Friday, November 21, 2014

Lean is not a program

Over two years ago, I wrote a post saying, You don't "do Lean."  Beyond suggesting that there should be a form of medical malpractice lawsuit against those consulting firms that promise hospitals that they will teach them how to "do Lean," I summarized the main point:

Lean is not a program.  It is a long-term philosophy of corporate leadership and organization that is based, above all, on respect shown to front-line staff.  There are two essential aspects, training front-line workers to be empowered and encouraged to call out problems on the "factory floor," and training managers to understand that their job is to serve those front-line workers by knowing what is going on on the front lines and responding in real time (when problems are fresh) to the call-outs.

A recent article by Emmanuel Jallas takes this theme a step further, based on a visit to a manufacturing facility.  Excerpts:

Fake Lean can be very smart. Or rather, I should say convincing at first glance.

I was visiting a facility of a great manufacturer with well known and respected products. I was told by my host, a manager at this facility, that every problem reported by associates is fixed by the team itself within five days, or by the support team under supervision of the facility manager. It all sounds impressive, right?

Maybe not.

While my guide left me alone to go speak with the factory manager, I took five minutes to just watch a team member working in this facility. At the end of this time I had 10 kaizen ideas, least four of which had to do with this person’s safety. She was bending her torso backwards every 20 seconds in order not to hit a screen with her head. She twisted her body 180° several times per minute in order to discard plastic bags in a trash bin which was right behind her. She was raising her shoulder over its normal height because of the length of her screw gun. And so on. Maybe things weren’t going so well after all.

So what is happening in this factory?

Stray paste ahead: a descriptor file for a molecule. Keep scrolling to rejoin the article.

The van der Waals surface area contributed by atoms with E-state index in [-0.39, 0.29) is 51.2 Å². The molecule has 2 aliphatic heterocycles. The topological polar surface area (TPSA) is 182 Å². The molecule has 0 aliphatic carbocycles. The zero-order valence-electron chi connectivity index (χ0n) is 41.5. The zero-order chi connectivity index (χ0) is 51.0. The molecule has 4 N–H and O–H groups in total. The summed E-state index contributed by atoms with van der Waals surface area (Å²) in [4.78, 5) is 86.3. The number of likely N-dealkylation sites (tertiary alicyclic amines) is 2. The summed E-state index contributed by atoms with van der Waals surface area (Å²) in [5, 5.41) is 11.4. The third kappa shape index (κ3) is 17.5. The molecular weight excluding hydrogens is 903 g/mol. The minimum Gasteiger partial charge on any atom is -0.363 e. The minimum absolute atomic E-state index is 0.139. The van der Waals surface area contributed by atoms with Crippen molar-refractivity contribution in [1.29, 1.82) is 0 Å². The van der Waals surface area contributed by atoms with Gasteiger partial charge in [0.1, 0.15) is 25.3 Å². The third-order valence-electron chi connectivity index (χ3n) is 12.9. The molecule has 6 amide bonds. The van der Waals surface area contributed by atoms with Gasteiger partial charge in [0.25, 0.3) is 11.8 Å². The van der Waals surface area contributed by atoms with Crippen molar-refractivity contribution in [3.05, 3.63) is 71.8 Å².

Upon further reflection and discussion with its leaders, it occurred to me that Lean was "put in place" here without any consideration for or effort made toward creating a lean culture.

The team member I observed has no chance to speak with leadership about her true problems. Not only this, she hasn’t been helped with how to see and understand them. As a result, she’s focusing less on her work and more on not hitting her head several times per minute.

He summarizes:

Taiichi Ohno was famous for asking managers to "step inside the circle" in order to develop problem- seeing, not just problem solving. Steven J. Spear has written in greater detail about this kind of skill development for managers in "Learning to Lead at Toyota" at Harvard Business Review, but coaching others to help them learn to see problems is really what this lean stuff is all about. No matter how much an organization boasts about their lean practices, or your own company does, it’s this ability to see problems that you really want to be looking for.


nonlocal MD said...

I understand that Lean, when undertaken properly, has had fantastic results in the health care arena. But I continue to believe strongly that instilling this culture and 'being' Lean is such an arduous, foreign-seeming, multiyear process, with such potential for wasted effort, that it scares away many and makes others susceptible to these 'quickie' versions offered by consultants. ( And then there is the problem of the next ignorant leader discarding it, as depicted in a recent post of yours.) The Japanese terms thrown around in this article were meaningless to me, for instance, and limited my understanding of the point the author was trying to make and hardly persuading me.
Call me cynical, but I don't think Lean will gain traction in hospitals until it proponents stop stubbornly insisting on the 'old' ways and consider a process more amenable to the needs and fears of present U.S. hospitals - which are considerable.
And now I will cover my head for the barrage of criticism.

Paul Levy said...

So true, but not only for health care. The same issues arises in every other sector. Lean is employed by a relatively small percentage of firms generally and then properly employed by an even smaller percentage.

Where it is properly employed, though, it makes a substantial difference.